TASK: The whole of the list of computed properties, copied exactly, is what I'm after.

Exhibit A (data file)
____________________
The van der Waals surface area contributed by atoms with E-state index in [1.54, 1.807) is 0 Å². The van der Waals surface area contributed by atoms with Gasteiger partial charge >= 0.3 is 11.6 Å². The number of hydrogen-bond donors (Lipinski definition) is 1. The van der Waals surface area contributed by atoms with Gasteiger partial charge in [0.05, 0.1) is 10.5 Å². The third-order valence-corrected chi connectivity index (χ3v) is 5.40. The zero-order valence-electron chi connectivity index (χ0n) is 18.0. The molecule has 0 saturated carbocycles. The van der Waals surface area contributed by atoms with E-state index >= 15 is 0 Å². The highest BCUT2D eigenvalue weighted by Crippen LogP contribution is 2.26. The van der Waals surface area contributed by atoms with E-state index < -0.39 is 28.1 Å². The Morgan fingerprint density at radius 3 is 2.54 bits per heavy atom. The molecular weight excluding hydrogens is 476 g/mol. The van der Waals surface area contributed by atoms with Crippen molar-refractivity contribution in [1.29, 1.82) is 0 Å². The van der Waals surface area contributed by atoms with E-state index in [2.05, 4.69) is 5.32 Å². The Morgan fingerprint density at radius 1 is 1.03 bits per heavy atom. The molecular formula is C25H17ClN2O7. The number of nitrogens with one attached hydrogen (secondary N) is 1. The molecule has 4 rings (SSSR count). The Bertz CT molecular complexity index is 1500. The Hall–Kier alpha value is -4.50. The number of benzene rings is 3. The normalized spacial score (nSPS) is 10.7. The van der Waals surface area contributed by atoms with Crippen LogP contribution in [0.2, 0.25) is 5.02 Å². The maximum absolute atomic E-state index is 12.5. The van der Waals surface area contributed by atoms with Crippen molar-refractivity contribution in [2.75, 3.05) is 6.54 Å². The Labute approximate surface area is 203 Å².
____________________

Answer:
The van der Waals surface area contributed by atoms with E-state index in [1.54, 1.807) is 0 Å². The van der Waals surface area contributed by atoms with Gasteiger partial charge >= 0.3 is 11.6 Å². The number of hydrogen-bond donors (Lipinski definition) is 1. The van der Waals surface area contributed by atoms with Gasteiger partial charge in [0.05, 0.1) is 10.5 Å². The third-order valence-corrected chi connectivity index (χ3v) is 5.40. The zero-order valence-electron chi connectivity index (χ0n) is 18.0. The molecule has 0 saturated carbocycles. The van der Waals surface area contributed by atoms with E-state index >= 15 is 0 Å². The highest BCUT2D eigenvalue weighted by Crippen LogP contribution is 2.26. The van der Waals surface area contributed by atoms with E-state index < -0.39 is 28.1 Å². The Morgan fingerprint density at radius 3 is 2.54 bits per heavy atom. The molecular weight excluding hydrogens is 476 g/mol. The van der Waals surface area contributed by atoms with Crippen molar-refractivity contribution in [1.29, 1.82) is 0 Å². The van der Waals surface area contributed by atoms with E-state index in [2.05, 4.69) is 5.32 Å². The Morgan fingerprint density at radius 1 is 1.03 bits per heavy atom. The molecular formula is C25H17ClN2O7. The number of nitrogens with one attached hydrogen (secondary N) is 1. The molecule has 4 rings (SSSR count). The Bertz CT molecular complexity index is 1500. The Hall–Kier alpha value is -4.50. The number of benzene rings is 3. The normalized spacial score (nSPS) is 10.7. The van der Waals surface area contributed by atoms with Crippen LogP contribution in [0.2, 0.25) is 5.02 Å². The maximum absolute atomic E-state index is 12.5. The van der Waals surface area contributed by atoms with Crippen molar-refractivity contribution in [2.75, 3.05) is 6.54 Å². The Labute approximate surface area is 203 Å².